The word used in the question, `secret', is anathema to the concept of marriage which is a relationship built to secure peace, happiness and tranquillity. There are many rights and obligations resulting from agreement of marriage. These include the honour and integrity of the woman concerned, her family and relations and most importantly, offspring. In so many instances, even with use of precautions, women get pregnant. How can they face this situation? Where lies the blame? And what if the young couple tire of one another after taking what they want from one another? Who loses in such situations? That is why Muslim scholars frown upon secretive arrangements even though other basic formalities were satisfied. They argue that the Shari'ah has made it mandatory to publicise marriage in every available way. They quote a number of statements of the Prophet(SAW) to that effect. For example the statement, "There is no valid marriage without a guardian and two witnesses. Any arrangement short of that is invalid, invalid, invalid." Another statement quoted by the Hanafi texts, "Any marriage not attended by four people is not a marriage, it is a fornication. They are: the suitors, the guardian and two witnesses."
Scholars differentiate between two types of what is known as common marriage. Common, here, stands in contrast to well documented marriage. The first is when marriage takes place without being officially recorded. But it takes place within the family, is known among the friends and neighbours but for other reasons it is not registered. Maybe the couple are drawing unmarried benefits or whatever. This is an acceptable religious marriage even though there are unethical motives behind it.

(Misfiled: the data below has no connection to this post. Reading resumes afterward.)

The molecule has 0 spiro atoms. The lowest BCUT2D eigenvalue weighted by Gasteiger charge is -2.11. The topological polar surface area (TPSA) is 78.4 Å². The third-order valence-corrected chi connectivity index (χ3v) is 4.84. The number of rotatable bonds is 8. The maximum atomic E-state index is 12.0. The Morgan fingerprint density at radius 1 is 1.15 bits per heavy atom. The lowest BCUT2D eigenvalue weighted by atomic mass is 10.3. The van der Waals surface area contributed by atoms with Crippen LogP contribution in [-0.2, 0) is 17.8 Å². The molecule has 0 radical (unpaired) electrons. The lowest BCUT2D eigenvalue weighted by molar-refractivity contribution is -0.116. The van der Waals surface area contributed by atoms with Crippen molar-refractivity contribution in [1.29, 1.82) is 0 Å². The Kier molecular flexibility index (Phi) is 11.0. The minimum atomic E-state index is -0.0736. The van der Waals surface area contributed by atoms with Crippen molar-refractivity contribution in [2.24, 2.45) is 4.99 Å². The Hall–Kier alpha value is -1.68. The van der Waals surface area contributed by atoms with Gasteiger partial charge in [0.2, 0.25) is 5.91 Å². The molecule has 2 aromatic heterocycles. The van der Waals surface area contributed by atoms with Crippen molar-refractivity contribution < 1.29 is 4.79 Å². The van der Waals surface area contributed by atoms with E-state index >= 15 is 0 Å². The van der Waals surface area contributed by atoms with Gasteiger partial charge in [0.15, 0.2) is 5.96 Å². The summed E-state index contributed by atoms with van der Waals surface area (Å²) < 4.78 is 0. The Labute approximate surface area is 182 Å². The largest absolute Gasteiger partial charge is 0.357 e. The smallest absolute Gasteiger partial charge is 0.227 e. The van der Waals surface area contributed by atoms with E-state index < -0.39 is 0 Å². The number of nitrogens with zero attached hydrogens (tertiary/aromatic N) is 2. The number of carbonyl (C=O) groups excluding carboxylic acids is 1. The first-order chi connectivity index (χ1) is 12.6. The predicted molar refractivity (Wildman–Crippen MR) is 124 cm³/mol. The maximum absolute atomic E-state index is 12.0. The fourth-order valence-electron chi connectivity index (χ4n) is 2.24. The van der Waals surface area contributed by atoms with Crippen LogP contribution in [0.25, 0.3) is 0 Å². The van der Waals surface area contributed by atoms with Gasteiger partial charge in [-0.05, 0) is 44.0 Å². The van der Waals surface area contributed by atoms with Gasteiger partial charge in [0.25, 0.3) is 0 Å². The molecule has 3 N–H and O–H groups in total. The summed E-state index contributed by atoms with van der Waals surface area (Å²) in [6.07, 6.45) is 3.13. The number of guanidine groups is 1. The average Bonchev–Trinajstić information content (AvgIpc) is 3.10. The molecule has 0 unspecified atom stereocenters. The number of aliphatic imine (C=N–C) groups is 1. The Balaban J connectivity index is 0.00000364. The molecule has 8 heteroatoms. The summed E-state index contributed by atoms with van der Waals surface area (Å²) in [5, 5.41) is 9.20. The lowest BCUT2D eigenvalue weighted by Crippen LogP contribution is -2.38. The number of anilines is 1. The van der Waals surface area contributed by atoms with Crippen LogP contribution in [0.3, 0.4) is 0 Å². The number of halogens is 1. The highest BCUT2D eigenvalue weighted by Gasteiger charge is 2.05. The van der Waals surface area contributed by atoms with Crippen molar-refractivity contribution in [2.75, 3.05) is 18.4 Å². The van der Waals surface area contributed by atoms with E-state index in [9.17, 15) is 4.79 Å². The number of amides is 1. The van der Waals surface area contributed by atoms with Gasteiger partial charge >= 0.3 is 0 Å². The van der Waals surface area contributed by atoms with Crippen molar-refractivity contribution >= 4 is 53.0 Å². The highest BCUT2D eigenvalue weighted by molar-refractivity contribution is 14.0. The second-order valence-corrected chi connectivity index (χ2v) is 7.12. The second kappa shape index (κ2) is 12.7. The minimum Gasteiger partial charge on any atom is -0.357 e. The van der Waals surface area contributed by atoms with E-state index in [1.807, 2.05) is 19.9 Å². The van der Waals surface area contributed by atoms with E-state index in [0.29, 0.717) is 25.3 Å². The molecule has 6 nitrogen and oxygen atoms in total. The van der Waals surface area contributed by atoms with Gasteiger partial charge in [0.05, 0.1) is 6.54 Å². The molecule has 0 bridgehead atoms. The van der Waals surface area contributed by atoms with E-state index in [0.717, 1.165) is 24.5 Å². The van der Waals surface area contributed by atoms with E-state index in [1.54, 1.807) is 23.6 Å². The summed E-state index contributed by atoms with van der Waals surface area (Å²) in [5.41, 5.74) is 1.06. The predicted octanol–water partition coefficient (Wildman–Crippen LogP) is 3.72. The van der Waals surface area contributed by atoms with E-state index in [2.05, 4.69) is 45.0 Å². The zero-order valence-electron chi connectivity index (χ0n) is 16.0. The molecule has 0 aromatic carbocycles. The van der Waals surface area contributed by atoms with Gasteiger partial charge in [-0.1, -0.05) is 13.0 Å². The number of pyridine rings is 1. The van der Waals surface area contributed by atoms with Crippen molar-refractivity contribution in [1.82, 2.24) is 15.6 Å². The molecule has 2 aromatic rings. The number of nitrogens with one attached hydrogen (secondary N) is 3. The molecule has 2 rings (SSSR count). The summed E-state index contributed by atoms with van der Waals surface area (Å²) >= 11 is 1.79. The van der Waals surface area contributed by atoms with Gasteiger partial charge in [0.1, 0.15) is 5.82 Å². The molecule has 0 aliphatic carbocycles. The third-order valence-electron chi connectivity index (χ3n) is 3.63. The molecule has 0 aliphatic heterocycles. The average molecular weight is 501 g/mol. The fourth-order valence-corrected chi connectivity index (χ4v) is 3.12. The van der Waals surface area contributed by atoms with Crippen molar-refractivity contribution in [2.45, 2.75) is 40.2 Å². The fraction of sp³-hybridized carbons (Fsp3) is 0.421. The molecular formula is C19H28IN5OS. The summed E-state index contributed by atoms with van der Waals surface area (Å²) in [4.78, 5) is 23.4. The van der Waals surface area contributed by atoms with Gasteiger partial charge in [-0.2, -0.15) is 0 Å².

The other type is exactly the one referred to in the question. When the two parties agree to keep it secret. They ask two friends to witness the marriage with the understanding that they do not talk about it. And they did not, I repeat, they did not register it. This does not amount to a secure, tranquil marriage. It is simply satisfying their physical need. The comment of a scholar, who was a judge before taking the chair of the Islamic Shari'ah in the Faculty of Law, Cairo University, is that "We do not condone, nor accept such an arrangement. It is far from the real concept of marriage. Families and girls' honour should not be treated so flippantly. In my life as a judge I came across so many miserable, depressing cases resulting in acrimonious disputes. Allah's Shari'ah has to be respectfully followed. Any so called legal fictions in this particular matter must be shunned."
And Allah says the Truth and guides to the right way.
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